Estelle Getty, one of “The Golden Girls," died at age 75 from complications of Lewy body dementia. Charles Bronson of the movie "Death Wish" battled Alzheimer's before succumbing at age 81.
Like them, millions of Americans face cognition problems while in their 70s. In fact, 44 percent of people 75 to 84 and 15 percent of those 65 to 74 have Alzheimer's and/or another form of dementia.
So when a panel of experts recommended screening for cognitive problems starting at age 70, we thought it made sense.
Some causes of cognitive problems — such as depression, hypothyroidism, sleep apnea, and medications — can be treated and even reversed. And the progression of cognitive diseases like vascular dementia or Alzheimer's sometimes can be slowed by adopting a healthy diet and controlling high blood pressure, LDL cholesterol, and high blood glucose.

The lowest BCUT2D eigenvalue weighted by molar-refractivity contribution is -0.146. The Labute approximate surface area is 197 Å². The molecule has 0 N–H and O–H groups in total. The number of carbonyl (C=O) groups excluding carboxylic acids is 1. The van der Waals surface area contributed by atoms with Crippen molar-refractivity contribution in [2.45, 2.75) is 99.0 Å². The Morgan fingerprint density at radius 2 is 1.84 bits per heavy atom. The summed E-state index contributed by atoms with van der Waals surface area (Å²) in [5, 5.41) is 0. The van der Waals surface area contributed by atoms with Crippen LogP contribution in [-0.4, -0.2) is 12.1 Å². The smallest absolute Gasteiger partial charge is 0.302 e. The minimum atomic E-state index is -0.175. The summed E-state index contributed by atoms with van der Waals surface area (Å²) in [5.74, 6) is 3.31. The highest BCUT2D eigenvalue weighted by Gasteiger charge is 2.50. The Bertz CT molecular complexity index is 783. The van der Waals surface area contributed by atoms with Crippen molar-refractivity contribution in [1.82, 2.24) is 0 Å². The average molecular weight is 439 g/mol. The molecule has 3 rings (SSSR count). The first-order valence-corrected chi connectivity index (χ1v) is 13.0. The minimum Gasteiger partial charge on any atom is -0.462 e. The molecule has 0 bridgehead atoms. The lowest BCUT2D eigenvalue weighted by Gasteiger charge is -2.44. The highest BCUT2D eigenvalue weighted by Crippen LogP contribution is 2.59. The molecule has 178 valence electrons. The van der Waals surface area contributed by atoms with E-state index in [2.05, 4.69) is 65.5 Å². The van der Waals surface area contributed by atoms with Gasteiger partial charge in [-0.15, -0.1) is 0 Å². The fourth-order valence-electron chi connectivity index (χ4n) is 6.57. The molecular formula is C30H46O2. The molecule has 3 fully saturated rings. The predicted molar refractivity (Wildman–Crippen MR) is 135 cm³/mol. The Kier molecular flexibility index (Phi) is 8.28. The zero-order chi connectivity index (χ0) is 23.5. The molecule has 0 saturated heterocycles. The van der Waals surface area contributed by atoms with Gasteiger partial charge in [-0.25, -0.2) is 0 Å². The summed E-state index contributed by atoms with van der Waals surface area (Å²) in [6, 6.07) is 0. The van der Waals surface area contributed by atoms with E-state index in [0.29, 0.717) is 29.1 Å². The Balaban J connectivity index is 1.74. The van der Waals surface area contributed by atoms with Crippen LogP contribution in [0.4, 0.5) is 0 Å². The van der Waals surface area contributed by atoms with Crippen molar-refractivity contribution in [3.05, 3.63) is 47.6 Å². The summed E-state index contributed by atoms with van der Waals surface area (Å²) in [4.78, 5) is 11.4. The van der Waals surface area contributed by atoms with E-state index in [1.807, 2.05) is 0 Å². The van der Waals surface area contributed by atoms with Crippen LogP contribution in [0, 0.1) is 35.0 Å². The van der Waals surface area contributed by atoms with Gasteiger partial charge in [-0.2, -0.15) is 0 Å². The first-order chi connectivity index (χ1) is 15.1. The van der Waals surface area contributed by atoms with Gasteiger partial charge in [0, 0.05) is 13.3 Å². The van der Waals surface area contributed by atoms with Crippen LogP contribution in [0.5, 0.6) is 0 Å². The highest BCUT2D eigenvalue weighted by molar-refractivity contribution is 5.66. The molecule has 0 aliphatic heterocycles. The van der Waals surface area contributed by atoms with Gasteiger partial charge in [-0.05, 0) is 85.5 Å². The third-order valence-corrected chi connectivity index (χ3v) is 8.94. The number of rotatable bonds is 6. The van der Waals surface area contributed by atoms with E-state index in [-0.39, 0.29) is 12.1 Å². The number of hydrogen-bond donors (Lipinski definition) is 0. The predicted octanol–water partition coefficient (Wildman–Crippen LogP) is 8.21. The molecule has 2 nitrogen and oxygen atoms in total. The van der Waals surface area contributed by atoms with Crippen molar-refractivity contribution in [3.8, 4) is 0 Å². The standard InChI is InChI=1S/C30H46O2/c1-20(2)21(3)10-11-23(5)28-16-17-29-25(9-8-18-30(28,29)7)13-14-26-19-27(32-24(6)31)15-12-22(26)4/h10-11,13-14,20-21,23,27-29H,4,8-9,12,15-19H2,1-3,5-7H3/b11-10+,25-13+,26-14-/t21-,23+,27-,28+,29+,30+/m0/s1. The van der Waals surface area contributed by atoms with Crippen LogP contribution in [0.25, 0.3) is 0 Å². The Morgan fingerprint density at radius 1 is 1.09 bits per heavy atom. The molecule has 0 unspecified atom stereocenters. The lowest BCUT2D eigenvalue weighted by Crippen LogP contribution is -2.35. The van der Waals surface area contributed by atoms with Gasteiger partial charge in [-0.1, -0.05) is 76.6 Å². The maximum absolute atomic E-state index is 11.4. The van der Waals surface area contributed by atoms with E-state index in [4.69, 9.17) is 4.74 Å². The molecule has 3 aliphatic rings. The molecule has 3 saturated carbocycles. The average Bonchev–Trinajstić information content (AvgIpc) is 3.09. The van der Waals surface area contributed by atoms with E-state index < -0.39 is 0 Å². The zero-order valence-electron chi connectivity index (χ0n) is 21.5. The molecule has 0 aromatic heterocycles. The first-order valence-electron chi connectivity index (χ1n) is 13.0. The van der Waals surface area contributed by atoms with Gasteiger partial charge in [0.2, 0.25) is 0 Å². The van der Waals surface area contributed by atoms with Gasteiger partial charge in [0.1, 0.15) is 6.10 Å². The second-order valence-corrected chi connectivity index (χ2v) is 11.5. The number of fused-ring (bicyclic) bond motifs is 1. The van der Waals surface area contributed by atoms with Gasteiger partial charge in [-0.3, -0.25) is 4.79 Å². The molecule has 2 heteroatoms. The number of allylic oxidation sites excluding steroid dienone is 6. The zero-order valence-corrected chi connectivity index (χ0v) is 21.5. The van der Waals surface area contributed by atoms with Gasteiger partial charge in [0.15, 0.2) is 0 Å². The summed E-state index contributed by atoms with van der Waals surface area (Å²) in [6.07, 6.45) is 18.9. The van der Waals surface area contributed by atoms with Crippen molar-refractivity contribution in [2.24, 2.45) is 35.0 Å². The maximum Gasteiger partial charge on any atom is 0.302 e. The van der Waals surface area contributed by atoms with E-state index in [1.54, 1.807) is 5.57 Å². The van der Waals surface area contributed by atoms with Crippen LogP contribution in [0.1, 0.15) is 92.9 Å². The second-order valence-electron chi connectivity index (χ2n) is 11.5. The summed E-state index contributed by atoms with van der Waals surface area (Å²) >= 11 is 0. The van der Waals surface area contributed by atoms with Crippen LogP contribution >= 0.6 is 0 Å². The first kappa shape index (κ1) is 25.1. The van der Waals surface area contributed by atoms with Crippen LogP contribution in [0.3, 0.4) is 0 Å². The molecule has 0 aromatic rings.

Staying engaged in social and intellectual pursuits also helps.
But why wait till you're 70? Today we can identify risk factors for cognitive problems sooner, and act to eliminate them.
High blood pressure is a big culprit: One study found that 17 percent of dementia cases result from untreated or ineffectively treated midlife hypertension.
And if your glucose level is 115 mg/dL (which indicates prediabetes), your risk of developing cognition problems jumps 18 percent. Full-blown diabetes increases the risk 40 percent!
So check your blood pressure and glucose levels with your doc. And at any age, eat 5 to 9 servings of fruits and veggies daily, get in 10,000 steps every day, and learn to manage stress.
Posts by Dr. Mehmet Oz, M.D. and Dr. Mike Roizen, M.D.
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